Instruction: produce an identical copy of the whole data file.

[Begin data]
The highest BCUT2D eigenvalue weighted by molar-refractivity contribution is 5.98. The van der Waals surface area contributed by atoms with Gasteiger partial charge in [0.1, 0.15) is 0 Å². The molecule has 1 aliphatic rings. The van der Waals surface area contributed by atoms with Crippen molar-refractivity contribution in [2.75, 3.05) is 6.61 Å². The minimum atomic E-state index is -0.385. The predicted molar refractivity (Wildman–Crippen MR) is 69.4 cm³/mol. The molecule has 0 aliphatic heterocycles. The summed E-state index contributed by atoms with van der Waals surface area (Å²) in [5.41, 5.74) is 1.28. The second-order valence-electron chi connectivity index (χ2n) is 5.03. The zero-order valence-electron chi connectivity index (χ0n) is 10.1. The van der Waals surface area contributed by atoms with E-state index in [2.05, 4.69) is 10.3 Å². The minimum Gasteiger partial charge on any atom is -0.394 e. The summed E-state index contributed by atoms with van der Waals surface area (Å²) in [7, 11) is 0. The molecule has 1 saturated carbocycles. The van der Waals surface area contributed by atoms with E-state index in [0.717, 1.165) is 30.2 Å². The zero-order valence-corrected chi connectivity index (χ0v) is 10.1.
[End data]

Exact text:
The highest BCUT2D eigenvalue weighted by molar-refractivity contribution is 5.98. The van der Waals surface area contributed by atoms with Gasteiger partial charge in [0.1, 0.15) is 0 Å². The molecule has 1 aliphatic rings. The van der Waals surface area contributed by atoms with Crippen molar-refractivity contribution in [2.75, 3.05) is 6.61 Å². The minimum atomic E-state index is -0.385. The predicted molar refractivity (Wildman–Crippen MR) is 69.4 cm³/mol. The molecule has 0 aliphatic heterocycles. The summed E-state index contributed by atoms with van der Waals surface area (Å²) in [5.41, 5.74) is 1.28. The second-order valence-electron chi connectivity index (χ2n) is 5.03. The zero-order valence-electron chi connectivity index (χ0n) is 10.1. The van der Waals surface area contributed by atoms with E-state index in [2.05, 4.69) is 10.3 Å². The minimum Gasteiger partial charge on any atom is -0.394 e. The summed E-state index contributed by atoms with van der Waals surface area (Å²) in [7, 11) is 0. The molecule has 1 saturated carbocycles. The van der Waals surface area contributed by atoms with E-state index in [0.717, 1.165) is 30.2 Å². The zero-order valence-corrected chi connectivity index (χ0v) is 10.1.